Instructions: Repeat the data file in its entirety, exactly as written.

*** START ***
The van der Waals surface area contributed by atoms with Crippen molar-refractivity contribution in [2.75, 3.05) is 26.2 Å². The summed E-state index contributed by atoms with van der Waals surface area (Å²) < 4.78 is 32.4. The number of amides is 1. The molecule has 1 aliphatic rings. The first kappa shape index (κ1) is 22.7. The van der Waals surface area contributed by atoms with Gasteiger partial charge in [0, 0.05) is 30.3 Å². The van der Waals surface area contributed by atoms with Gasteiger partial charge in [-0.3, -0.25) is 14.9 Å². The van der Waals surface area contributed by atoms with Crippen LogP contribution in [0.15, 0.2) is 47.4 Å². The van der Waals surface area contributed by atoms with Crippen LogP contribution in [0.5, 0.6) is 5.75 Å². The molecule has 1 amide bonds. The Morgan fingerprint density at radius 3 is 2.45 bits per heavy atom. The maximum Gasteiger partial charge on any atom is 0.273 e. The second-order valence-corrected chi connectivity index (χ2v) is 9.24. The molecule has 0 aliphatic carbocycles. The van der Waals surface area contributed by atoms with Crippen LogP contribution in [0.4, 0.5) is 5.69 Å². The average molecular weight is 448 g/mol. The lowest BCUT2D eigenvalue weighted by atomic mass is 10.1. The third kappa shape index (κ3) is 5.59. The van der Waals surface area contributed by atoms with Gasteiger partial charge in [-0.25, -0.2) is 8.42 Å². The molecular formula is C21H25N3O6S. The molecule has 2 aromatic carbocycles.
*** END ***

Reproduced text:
The van der Waals surface area contributed by atoms with Crippen molar-refractivity contribution in [2.75, 3.05) is 26.2 Å². The summed E-state index contributed by atoms with van der Waals surface area (Å²) < 4.78 is 32.4. The number of amides is 1. The molecule has 1 aliphatic rings. The first kappa shape index (κ1) is 22.7. The van der Waals surface area contributed by atoms with Gasteiger partial charge in [0, 0.05) is 30.3 Å². The van der Waals surface area contributed by atoms with Gasteiger partial charge in [-0.3, -0.25) is 14.9 Å². The van der Waals surface area contributed by atoms with Crippen LogP contribution in [0.15, 0.2) is 47.4 Å². The van der Waals surface area contributed by atoms with Crippen LogP contribution in [0.5, 0.6) is 5.75 Å². The molecule has 1 amide bonds. The Morgan fingerprint density at radius 3 is 2.45 bits per heavy atom. The maximum Gasteiger partial charge on any atom is 0.273 e. The second-order valence-corrected chi connectivity index (χ2v) is 9.24. The molecule has 0 aliphatic carbocycles. The van der Waals surface area contributed by atoms with Crippen LogP contribution in [0.4, 0.5) is 5.69 Å². The average molecular weight is 448 g/mol. The lowest BCUT2D eigenvalue weighted by atomic mass is 10.1. The third kappa shape index (κ3) is 5.59. The van der Waals surface area contributed by atoms with Gasteiger partial charge in [-0.25, -0.2) is 8.42 Å². The molecular formula is C21H25N3O6S. The molecule has 2 aromatic carbocycles.